CONSERVATIVE SENATORS HAVE THEIR PRIORITIES…. Following up on an item from yesterday, a couple of conservative senators, Jon Kyl (R) of Arizona and Blanche Lincoln (D) of Arkansas, decided that what really deserved attention during the budget debate is estate taxes for multi-millionaires.

As it turns out, they were successful. Despite alleged concerns about rising deficits and an imbalanced tax structure, the Senate approved the Lincoln-Kyl amendment, passing a tax break worth a quarter of a trillion dollars over the next decade for the richest of the rich. Every single Republican in the chamber voted for this — remember, they were desperate to cut both the stimulus and the budget because of debt concerns — and 10 Democrats joined them. The final vote was 51 to 48.

Tim Fernholz fleshes out some of the details, and reports that this estate tax break probably won’t make it to the final budget.

[T]here is some light at the end of the tunnel. For one, the provision isn’t likely to make into the finally congressional budget resolution, since both House negotiators and Senate Budget Committee Chair Kent Conrad will oppose the provision. […]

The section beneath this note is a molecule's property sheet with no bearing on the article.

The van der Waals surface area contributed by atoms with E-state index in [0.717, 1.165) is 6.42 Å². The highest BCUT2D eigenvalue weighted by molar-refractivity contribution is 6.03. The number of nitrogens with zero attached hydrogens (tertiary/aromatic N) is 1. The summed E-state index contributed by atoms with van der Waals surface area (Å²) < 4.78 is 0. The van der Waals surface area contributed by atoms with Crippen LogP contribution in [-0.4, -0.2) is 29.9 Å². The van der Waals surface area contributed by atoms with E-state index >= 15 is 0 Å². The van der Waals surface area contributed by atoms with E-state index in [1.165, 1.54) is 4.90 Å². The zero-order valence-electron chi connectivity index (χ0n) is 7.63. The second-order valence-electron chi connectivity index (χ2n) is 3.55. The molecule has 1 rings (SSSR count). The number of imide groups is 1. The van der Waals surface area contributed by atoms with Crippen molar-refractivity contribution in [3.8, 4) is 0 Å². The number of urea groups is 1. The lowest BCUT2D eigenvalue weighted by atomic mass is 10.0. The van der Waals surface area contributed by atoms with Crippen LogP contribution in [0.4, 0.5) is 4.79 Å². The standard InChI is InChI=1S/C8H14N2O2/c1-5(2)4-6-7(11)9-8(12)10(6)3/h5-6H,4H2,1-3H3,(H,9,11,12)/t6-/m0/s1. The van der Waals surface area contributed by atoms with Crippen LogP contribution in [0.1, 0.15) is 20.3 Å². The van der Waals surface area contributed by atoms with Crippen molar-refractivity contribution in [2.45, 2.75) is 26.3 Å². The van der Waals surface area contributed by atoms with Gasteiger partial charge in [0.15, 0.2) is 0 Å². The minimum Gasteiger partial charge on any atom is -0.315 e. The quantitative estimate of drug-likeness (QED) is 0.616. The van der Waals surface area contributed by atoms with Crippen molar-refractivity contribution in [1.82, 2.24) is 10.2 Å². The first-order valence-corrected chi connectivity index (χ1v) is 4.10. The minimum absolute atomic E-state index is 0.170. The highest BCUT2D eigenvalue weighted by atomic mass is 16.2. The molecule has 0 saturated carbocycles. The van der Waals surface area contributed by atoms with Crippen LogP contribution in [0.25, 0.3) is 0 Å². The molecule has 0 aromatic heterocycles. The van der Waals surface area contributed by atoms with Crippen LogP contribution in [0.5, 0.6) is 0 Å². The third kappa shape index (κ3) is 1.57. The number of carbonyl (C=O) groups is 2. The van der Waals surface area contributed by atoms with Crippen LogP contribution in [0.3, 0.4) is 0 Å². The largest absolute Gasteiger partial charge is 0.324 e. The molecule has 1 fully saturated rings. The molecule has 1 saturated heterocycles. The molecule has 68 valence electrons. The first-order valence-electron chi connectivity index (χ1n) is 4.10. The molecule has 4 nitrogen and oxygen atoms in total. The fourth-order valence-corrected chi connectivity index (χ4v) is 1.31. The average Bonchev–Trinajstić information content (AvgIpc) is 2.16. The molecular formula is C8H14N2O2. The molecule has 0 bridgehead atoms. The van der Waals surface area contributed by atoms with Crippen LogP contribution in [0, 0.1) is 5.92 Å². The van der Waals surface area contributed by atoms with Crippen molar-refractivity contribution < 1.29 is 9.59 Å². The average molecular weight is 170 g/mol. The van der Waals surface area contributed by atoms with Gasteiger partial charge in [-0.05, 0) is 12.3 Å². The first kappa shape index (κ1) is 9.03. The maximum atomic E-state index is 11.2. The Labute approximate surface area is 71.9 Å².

As Ezra observed yesterday, all the folks freaking out about how the Obama administration’s very reasonable plan to lower the tax deductions to Reagan-era levels would hurt charities haven’t said a peep about how removing the estate tax would hurt charities much more.

It’s nice to see our conservative and moderate senators taking time to focus on the people who have been really hit hard by the economic crisis — the heirs of estates ranging between $7 and $10 million.

You’d think, given the circumstances, that lawmakers would be going out of their way to prove how concerned they are about the middle class. And yet, there were 51 senators — 41 Republicans and 10 Democrats — taking a firm stand in support of lucrative tax breaks for America’s wealthiest families.

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Follow Steve on Twitter @stevebenen. Steve Benen is a producer at MSNBC's The Rachel Maddow Show. He was the principal contributor to the Washington Monthly's Political Animal blog from August 2008 until January 2012.